Questions & Answers

    Comments about Crafting Walking Sticks From Blanks

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      • Twilight Lawns profile image

        Twilight Lawns 

        4 years ago from Norbury-sur-Mer, Surrey, England. U.K.

        Loved it. Interestingly written.

        Please tell me that I wasn't the only one who thought the videos were charmingly funny. They were a bit "Oh Arrr!"

        I love watching all these "Country Pursuits" and "How to Make" videos. But Essex? Is there much of that going on there.

      • johndwilliams profile imageAUTHOR

        johndwilliams 

        7 years ago from Essex England

        Hey Ardenfr - Cool I hope you get many a good stick - I am not overly familiar with this tree, but like most wood for walking sticks it needs to dry a long time to become workable. Good luck with the prune!

      • ardenfr profile image

        ardenfr 

        7 years ago from Lubbock, Tx

        Nice article. I did some pruning on my honey locust tree the other day and there might just be a branch that will work. Thanks for the inspiration!

      • johndwilliams profile imageAUTHOR

        johndwilliams 

        8 years ago from Essex England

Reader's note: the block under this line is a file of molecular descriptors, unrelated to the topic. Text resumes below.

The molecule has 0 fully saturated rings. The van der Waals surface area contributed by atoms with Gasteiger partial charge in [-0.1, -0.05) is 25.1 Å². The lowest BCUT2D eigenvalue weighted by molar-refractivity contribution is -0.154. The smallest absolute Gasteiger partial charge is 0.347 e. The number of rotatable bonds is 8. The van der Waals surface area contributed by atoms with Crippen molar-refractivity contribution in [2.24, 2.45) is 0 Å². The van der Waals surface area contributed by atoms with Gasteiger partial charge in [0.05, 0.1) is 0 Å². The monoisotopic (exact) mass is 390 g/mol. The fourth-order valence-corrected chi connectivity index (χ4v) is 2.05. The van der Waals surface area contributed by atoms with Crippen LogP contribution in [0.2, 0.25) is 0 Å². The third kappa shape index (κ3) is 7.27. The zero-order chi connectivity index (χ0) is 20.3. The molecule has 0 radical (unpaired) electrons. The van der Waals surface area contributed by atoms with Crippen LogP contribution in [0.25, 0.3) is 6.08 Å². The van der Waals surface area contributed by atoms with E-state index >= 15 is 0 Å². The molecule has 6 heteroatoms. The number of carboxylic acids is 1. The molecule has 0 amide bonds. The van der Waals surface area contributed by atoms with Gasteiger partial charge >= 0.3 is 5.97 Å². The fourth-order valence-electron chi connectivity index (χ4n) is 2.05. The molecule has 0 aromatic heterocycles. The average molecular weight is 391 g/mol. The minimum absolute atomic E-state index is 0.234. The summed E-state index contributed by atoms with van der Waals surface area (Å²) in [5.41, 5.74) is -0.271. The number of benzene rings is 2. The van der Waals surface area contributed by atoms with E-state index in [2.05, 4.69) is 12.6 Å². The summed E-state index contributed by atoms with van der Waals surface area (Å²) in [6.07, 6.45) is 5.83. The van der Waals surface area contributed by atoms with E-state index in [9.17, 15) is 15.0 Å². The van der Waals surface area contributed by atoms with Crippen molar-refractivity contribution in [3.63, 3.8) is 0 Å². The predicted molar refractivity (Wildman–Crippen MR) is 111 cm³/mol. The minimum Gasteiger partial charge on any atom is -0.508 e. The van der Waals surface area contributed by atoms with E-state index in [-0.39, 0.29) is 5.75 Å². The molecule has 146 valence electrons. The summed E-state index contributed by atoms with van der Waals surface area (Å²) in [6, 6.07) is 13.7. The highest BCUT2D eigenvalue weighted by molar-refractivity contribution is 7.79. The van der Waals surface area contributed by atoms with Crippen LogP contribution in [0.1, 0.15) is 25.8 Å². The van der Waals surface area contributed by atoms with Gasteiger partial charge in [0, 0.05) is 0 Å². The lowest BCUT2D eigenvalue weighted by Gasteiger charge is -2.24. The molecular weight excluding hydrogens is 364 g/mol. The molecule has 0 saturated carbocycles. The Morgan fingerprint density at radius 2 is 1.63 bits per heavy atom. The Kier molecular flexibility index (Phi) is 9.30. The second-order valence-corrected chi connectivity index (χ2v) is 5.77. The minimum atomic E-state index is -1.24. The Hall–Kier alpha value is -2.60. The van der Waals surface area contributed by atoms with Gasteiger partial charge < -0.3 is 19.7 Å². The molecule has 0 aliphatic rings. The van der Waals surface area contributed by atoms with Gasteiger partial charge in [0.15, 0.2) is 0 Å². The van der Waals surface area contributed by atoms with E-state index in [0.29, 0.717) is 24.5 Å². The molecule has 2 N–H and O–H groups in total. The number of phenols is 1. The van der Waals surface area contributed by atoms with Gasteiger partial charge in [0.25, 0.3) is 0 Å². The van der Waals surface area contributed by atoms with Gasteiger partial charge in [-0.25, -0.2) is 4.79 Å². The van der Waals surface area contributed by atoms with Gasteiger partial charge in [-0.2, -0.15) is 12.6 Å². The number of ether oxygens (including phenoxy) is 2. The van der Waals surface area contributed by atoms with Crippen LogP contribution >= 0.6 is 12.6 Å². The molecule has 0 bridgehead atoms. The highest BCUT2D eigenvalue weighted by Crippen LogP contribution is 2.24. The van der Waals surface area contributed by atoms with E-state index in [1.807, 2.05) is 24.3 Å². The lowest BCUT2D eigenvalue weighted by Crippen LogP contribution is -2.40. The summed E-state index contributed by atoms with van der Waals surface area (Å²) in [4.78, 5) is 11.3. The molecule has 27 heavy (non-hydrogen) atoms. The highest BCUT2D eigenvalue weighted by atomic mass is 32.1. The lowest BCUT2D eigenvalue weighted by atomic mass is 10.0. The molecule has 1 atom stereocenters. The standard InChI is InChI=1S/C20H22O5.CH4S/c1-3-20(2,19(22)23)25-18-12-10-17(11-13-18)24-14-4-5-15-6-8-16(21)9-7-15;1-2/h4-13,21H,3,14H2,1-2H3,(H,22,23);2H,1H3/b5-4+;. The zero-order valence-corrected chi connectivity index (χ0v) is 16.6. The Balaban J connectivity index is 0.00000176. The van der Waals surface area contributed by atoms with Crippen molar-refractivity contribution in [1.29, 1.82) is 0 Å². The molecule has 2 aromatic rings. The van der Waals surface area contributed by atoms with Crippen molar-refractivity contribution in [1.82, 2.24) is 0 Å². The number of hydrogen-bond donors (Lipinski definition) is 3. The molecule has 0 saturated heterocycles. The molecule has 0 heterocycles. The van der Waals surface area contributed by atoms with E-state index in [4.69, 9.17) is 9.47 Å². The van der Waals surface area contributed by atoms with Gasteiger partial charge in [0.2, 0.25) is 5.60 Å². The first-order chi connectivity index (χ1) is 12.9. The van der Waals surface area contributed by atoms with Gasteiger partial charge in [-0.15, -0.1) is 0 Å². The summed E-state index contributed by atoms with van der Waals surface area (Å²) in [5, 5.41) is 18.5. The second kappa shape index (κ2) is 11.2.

Thanks itakins

        Glad you enjoyed, thanks for reading

      • johndwilliams profile imageAUTHOR

        johndwilliams 

        8 years ago from Essex England

        Amazing Will!

        Gives me hope as I am crafting 3 Irish Blackthorns now - such an awesome wood..

      • itakins profile image

        itakins 

        8 years ago from Irl

        Interesting article :)

      • WillStarr profile image

        WillStarr 

        8 years ago from Phoenix, Arizona

        In the corner, a few feet from where I'm writing, leans an Irish walking stick (also known as a 'shillelagh') made from a shaft of blackthorn. It belonged to my maternal great grandfather, and was crafted in Ireland. It is at least one hundred years old and is quite beautiful.

      • johndwilliams profile imageAUTHOR

        johndwilliams 

        8 years ago from Essex England

        Thanks Spirit,

        Like many things in life I still learn. Thanks for the words of encouragement! here's to all of our good hubs

        John

      • johndwilliams profile imageAUTHOR

        johndwilliams 

        8 years ago from Essex England

        Thanks Bob, Mexico is a little too far for me at the moment, I will have to make do with English Roots :)

      • Spirit Whisperer profile image

        Xavier Nathan 

        8 years ago from Isle of Man

        What a great skill to have. It is obvious you know your stuff so if I ever need one I know where to go! Welcome to HP I hope you enjoy your experience here as much I do. Your profile is quite special and I look forward to following you.

      • diogenes profile image

        diogenes 

        8 years ago from UK and Mexico

        Ha! I bet you'd like to get your hands on my "root!" Have to go to Mexico, though...Bob